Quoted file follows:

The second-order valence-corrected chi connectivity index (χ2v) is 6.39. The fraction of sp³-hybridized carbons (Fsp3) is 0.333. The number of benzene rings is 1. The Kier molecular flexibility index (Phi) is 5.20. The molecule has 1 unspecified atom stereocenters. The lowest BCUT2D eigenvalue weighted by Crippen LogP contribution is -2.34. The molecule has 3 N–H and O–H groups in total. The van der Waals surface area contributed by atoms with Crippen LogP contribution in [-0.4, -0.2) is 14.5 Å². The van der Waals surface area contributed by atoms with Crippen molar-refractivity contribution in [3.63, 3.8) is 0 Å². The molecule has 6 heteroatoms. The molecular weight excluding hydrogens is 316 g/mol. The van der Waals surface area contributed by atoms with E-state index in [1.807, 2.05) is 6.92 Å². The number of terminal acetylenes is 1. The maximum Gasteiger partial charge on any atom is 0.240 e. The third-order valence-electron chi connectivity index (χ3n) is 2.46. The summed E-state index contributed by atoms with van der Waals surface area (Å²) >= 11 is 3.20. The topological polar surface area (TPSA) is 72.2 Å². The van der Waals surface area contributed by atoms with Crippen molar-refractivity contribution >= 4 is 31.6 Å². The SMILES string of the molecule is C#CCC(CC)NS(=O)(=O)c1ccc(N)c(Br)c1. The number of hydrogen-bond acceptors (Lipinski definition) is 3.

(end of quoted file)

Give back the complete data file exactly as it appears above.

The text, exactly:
The second-order valence-corrected chi connectivity index (χ2v) is 6.39. The fraction of sp³-hybridized carbons (Fsp3) is 0.333. The number of benzene rings is 1. The Kier molecular flexibility index (Phi) is 5.20. The molecule has 1 unspecified atom stereocenters. The lowest BCUT2D eigenvalue weighted by Crippen LogP contribution is -2.34. The molecule has 3 N–H and O–H groups in total. The van der Waals surface area contributed by atoms with Crippen LogP contribution in [-0.4, -0.2) is 14.5 Å². The van der Waals surface area contributed by atoms with Crippen molar-refractivity contribution in [3.63, 3.8) is 0 Å². The molecule has 6 heteroatoms. The molecular weight excluding hydrogens is 316 g/mol. The van der Waals surface area contributed by atoms with E-state index in [1.807, 2.05) is 6.92 Å². The number of terminal acetylenes is 1. The maximum Gasteiger partial charge on any atom is 0.240 e. The third-order valence-electron chi connectivity index (χ3n) is 2.46. The summed E-state index contributed by atoms with van der Waals surface area (Å²) >= 11 is 3.20. The topological polar surface area (TPSA) is 72.2 Å². The van der Waals surface area contributed by atoms with Crippen molar-refractivity contribution >= 4 is 31.6 Å². The SMILES string of the molecule is C#CCC(CC)NS(=O)(=O)c1ccc(N)c(Br)c1. The number of hydrogen-bond acceptors (Lipinski definition) is 3.